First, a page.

The Gerritson (or Van Berkum) cupboards have never held a can of Spam. I’ve never tasted it. Ditto for Campbell’s Tomato Soup. I did eat Campbell’s Vegetable Beef, Chicken Noodle and Bean with Bacon. And if Mom was making a casserole which called for a cream soup, 75% of the time she used Cream of Celery, the rest of the time Cream of Chicken. Never Cream of Mushroom, she said it was too strong. (I don’t have to tell you I lean the same way as Mom, right? On occasion when I use Cream of Mushroom, stroganoff comes to mind. But when I make stroganoff for Hubs I rarely eat it. I’ve managed 68 years without consuming Brussel sprouts, zucchini, squash, egg plant or the one I get razzed about most often, biscuits and gravy, none of which hold any appeal.
I was at least 30 before I tried Chinese food. It was offered on vacation once when I was a kid, as was Mom, but since she turned her nose up and would only drink the tea, well there you have my initial reaction. I was older than 30 before I ever tried broccoli, cauliflower or get this-SHRIMP. No, I’m not kidding. Pretty much, the only sea food we ate came from cans, Starkist Tuna (Sorry Charlie) and Deming’s Red Sockeye Salmon.
We never had Kool-aid or Tang in the house when I was a kid, although I was always allowed to have pop with my lunch everyday (RC Cola, 7-Up or Pepsi). I didn’t realize how fond of broccoli, or cauliflower I was until I’d been married for years. (My kids however grew up on Kool-aid and Kraft Macaroni & cheese, not as a meal but an after school snack).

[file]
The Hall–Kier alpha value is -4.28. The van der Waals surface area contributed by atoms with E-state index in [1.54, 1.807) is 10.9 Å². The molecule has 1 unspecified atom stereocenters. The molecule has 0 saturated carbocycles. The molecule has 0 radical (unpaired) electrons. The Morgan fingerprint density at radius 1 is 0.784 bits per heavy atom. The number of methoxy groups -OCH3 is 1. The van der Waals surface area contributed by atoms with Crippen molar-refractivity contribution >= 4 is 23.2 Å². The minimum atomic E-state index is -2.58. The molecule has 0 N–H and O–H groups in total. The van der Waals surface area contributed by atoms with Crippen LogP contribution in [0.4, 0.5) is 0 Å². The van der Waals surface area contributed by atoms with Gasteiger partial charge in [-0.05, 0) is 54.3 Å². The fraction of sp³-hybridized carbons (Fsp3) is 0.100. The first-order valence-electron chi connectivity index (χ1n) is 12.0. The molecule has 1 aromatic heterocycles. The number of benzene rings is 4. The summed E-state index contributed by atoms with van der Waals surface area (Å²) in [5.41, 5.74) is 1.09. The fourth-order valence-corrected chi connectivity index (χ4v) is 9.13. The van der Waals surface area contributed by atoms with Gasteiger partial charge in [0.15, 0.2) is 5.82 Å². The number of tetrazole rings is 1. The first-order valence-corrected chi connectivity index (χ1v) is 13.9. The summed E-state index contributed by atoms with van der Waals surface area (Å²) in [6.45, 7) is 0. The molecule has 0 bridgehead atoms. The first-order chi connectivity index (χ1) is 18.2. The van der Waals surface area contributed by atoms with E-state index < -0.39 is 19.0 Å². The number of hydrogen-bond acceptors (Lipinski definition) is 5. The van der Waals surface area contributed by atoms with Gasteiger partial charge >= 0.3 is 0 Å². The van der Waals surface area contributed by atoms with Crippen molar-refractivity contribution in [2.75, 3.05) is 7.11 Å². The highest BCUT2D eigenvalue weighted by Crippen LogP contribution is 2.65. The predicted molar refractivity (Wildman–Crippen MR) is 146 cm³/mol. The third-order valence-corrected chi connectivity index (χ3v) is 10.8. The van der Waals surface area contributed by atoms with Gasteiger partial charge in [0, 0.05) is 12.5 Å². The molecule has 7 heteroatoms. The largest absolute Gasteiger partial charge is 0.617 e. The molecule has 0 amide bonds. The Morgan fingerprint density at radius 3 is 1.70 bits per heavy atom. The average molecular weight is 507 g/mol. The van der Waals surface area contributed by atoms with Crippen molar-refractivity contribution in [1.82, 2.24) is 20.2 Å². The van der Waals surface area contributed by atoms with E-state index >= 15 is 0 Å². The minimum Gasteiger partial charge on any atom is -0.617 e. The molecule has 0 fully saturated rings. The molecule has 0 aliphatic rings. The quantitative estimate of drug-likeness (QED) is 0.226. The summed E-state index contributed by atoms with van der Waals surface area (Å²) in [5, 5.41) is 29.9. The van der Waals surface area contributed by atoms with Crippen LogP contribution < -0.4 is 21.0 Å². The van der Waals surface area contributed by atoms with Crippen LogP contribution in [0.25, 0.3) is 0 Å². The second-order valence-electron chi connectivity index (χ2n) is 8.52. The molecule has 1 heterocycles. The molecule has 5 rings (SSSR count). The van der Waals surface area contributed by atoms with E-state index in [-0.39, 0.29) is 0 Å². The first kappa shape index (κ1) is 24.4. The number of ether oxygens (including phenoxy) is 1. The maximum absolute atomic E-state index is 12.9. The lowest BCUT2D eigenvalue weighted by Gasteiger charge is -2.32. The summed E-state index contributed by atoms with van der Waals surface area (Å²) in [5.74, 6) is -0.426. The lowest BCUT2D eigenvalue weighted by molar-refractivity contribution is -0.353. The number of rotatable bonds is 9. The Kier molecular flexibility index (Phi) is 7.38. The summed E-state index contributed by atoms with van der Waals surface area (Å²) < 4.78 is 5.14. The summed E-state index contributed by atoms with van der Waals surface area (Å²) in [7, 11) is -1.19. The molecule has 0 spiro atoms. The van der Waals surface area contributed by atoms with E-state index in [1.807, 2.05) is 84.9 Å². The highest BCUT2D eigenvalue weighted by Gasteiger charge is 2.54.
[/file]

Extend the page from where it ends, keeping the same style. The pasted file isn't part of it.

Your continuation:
So what did we consume at the Gerritson abode? Tuna salad, fresh tomatoes on bread topped with sugar all summer long. Any leftovers from supper the night before. I’d warm up a dish of casserole in the oven. And soups. Soups (always homemade) were a mainstay at our house. Chicken and rice, Navy Bean and Ham, whole Pea with pork hocks or ham, Chile and Vegetable beef.
If I was craving something sweet and Mom had not baked anything lately, a slice of buttered Hillbilly bread covered with a half inch of light brown sugar did the trick. I still eat one every once in a while. My kids grew up eating them as a treat. I know when I actually write it, I find it kinda weird too. Excuse me while I run to the kitchen for a minute. Sorry ’bout the drool…